FluxnetEO is unique in proposing the completion of all pre-processing steps necessary for scientific analysis at site level, hence resulting in an analysis-ready data set. The products in version 1.0 of the data cover the period 1984–2017 and 2000–2020 for Landsat and MODIS, respectively, and are freely available by the services of the ICOS Carbon Portal (see data availability statement; Walther et al., 2021a, b). Each data set has a complementary data layer with additional flags to inform the user whether data points correspond to actual good-quality observations according to the proposed criteria and, if not, how they have been estimated in different gap-filling steps. FluxnetEO provides a ready-to-use data set, which, however, means limited flexibility for the users to make their own decisions on the pre-processing steps. For example, they depend on the site selection made by the authors (see Table E1 for the site selection in version 1.0) and their decision to cover an area within a radius of 2 km around a site. Conversely, the ORNL DAAC (2018) offers larger cutout radii of 4 km around a considerably larger collection of sites than FluxnetEO and from a complementary selection of global EO products. But users will need to invest considerable work in quality control and gap filling. Regarding available quality-controlled and gap-free large-scale or even global gridded EO data (Moreno-Martínez et al., 2020; Robinson et al., 2017; Sun et al., 2017), the user needs to find ways to access these data sets at site level (while Moreno-Martínez et al., 2020, is available on Google Earth Engine (GEE), Sun et al., 2017, is not, and Robinson et al., 2017, needs shape files) and needs to understand whether the applied quality filters match the needs of their application.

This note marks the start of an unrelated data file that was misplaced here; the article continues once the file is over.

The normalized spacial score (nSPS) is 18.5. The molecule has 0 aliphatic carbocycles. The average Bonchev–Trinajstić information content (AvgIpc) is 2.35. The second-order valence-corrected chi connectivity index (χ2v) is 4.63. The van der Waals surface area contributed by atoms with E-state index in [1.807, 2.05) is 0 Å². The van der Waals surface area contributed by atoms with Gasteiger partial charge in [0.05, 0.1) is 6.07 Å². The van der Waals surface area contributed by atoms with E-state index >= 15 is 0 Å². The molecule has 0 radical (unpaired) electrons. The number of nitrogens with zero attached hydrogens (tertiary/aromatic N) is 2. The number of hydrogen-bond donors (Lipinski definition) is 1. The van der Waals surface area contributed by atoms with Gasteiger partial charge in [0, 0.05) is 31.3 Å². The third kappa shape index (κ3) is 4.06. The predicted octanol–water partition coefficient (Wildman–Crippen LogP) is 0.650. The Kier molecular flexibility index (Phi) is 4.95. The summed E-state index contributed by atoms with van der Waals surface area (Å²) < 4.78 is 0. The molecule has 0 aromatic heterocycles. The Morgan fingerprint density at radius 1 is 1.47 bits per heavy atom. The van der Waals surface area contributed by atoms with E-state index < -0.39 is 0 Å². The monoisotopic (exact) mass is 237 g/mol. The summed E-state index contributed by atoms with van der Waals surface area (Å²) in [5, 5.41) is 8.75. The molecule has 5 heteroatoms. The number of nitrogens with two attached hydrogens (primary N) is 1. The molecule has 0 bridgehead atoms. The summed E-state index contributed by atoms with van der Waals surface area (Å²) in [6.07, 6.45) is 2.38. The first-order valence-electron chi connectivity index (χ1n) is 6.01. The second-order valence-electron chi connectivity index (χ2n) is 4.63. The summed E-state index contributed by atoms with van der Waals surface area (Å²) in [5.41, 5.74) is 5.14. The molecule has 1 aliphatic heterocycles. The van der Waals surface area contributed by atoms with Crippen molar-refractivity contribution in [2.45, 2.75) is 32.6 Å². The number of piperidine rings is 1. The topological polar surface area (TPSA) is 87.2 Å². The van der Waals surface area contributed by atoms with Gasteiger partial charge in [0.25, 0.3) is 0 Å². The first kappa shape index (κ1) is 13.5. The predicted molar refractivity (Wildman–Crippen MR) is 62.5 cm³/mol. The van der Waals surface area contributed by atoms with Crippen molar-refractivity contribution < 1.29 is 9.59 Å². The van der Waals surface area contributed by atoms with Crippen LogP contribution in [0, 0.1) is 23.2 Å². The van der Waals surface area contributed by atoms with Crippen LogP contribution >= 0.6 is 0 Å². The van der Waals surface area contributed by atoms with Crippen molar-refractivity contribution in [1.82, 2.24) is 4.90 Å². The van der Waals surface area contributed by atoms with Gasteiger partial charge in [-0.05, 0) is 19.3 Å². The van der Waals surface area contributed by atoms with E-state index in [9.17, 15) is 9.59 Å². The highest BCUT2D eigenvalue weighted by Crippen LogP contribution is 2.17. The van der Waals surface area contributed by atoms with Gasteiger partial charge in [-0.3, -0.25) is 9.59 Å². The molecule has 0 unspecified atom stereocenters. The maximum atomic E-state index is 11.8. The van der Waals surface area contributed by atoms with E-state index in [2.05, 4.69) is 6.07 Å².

To allow potential users to make an informed decision on the product which suits their application best, we describe details about data inputs in FluxnetEO in Sect. 2.2, explain the quality control and gap-filling approaches in Sect. 3, illustrate examples, and benchmark the products against a selection of independent products and approaches in Sect. 4. Table 2 and the data availability section provide detailed information on the resulting products, while Table A1 summarises and compares the main characteristics of the selected studies and services mentioned above (Robinson et al., 2017; Sun et al., 2017; Moreno-Martínez et al., 2020; ORNL DAAC, 2018) and the one in this contribution. We expect FluxnetEO to be a living data set with regular updates regarding the site selection, the temporal coverage, the release of new Landsat/MODIS collections and processing improvements based on user feedback. Potential users are therefore advised to refer to the ICOS Carbon Portal for the latest product version and site availability information (Walther et al., 2021a, b).